How to negotiate effectively

Would you be okay with losing out on $200,000 at the end of your career?

According to a recent study, researchers found that new hires who negotiated their starting salaries gained about $5,000 over those who didn’t.

$5,000 might not seem like much, but over a 40 year period, at the very least, amounts to roughly $200,000 in lost income!

Negotiations are challenging, and salary negotiations in particular might seem especially daunting. In this article, you’ll learn how you can negotiate effectively to get what you want while making sure the other side feels it is in their best interest to help you. We will be focusing on salary negotiations in particular for the remainder of this article.

How to view a negotiation

Successful negotiation is all about positioning yourself well. The most common mistake most people make when entering negotiations is taking an adversarial stance against their employer. Think about it, if you were your boss, would you want to work with someone who seems combative and applies brute force to get what they want? Or would you rather want to work with someone who expresses interest in helping you get what you want while they benefit simultaneously?

Remember the following:

“The outcome of any negotiation is dependent on your ability to guide the conversation to get what you want, while making sure the other side gets a great deal as a result.”

Maintain composure

Before you can start negotiating like a pro, there are a few things you need to take into account. Imagine that you’re a hostage negotiator. Would you give into every. single. demand a bank robber asks? Would you grovel and beg they release the hostages and you’ll do anything under the sun to please them?


Salary negotiations work in a similar manner. It will work against you if you beg or plead for a raise. Instead, think about negotiations as being collaborative activity. Taking a collaborative approach creates a stress free environment for both parties and leads to open, honest and constructive conversations. This will allow you to understand what is truly important to your manager for them to give you a raise.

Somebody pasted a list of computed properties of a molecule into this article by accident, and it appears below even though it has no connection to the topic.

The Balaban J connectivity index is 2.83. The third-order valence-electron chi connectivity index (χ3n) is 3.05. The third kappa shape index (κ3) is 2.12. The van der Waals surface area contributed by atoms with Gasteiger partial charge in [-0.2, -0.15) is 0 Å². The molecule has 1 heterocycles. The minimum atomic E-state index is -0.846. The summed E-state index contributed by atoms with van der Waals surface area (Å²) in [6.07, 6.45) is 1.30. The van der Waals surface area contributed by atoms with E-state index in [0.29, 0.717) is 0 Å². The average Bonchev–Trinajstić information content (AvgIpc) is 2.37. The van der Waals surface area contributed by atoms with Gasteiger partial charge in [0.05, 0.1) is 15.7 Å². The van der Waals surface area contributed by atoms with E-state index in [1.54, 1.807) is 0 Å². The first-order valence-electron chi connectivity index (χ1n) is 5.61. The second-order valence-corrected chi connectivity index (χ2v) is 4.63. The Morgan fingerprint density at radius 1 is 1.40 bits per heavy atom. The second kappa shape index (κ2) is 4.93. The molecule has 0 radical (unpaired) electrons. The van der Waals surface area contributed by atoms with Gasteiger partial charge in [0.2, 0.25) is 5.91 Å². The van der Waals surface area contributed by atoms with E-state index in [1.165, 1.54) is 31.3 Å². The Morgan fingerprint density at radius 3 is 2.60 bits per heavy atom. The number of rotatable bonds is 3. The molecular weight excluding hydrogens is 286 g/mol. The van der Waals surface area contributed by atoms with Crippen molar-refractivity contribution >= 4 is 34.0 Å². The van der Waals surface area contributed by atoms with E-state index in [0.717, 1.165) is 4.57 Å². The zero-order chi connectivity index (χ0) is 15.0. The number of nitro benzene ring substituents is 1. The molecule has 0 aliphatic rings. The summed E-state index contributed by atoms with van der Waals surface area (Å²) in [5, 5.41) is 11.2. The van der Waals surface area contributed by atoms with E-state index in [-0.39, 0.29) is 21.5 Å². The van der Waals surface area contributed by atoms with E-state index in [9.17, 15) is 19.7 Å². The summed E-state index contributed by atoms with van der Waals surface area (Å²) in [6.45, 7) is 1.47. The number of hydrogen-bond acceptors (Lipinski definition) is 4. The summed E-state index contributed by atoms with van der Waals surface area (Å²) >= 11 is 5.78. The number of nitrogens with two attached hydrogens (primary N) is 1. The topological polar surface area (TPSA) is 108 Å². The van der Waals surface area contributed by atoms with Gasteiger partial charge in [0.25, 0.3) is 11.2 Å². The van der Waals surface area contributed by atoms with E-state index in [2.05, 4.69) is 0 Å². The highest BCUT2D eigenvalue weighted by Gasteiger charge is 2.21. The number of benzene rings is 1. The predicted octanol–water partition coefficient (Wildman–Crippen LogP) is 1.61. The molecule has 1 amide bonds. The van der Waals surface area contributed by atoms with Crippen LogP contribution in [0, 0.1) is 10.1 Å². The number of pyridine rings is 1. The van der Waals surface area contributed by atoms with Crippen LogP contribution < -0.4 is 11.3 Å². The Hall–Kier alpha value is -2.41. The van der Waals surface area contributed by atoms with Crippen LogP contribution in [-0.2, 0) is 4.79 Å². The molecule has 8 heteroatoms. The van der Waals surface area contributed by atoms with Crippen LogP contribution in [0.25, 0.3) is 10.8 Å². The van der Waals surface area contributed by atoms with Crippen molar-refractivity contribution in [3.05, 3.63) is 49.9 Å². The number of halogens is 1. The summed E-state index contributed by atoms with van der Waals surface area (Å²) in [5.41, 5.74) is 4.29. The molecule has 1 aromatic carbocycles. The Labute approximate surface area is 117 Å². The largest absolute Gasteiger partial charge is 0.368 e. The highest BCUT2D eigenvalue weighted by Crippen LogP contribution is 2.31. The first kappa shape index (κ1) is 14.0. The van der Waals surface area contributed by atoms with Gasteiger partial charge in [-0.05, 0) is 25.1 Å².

Know what they want and over-deliver

Do you know exactly, down to the finest detail, what is expected of you at your job? If the answer is no, then you should find out as soon as possible. Explicitly ask your manager for the top 3 tasks they find valuable and ensure you deliver on them consistently. Go above and beyond and over-deliver. It is extremely difficult to turn down someone who is working hard and delivering results. Make it hard for your manager to say “No” to you.

Be flexible

Being flexible is important because you might be presented with alternatives that are more attractive.

E.g. your company might offer you stock options and/or more vacation time instead of a higher salary. In the cases early employees of now-successful companies such as Google, Microsoft, Apple and many others, this option has proven lucrative over the standard salary increase.

By staying open to different options, you display versatility and increase your chances of having a successful negotiation.

Putting it all together

You’ve done your homework, you’re a great employee and now you’re ready to execute your plan.

Negotiation is an important skill that is useful in all aspects of life and business. The more you practice, the better you become.

What do you find challenging about negotiation? How do you deal with it? Let me know in the comments below.

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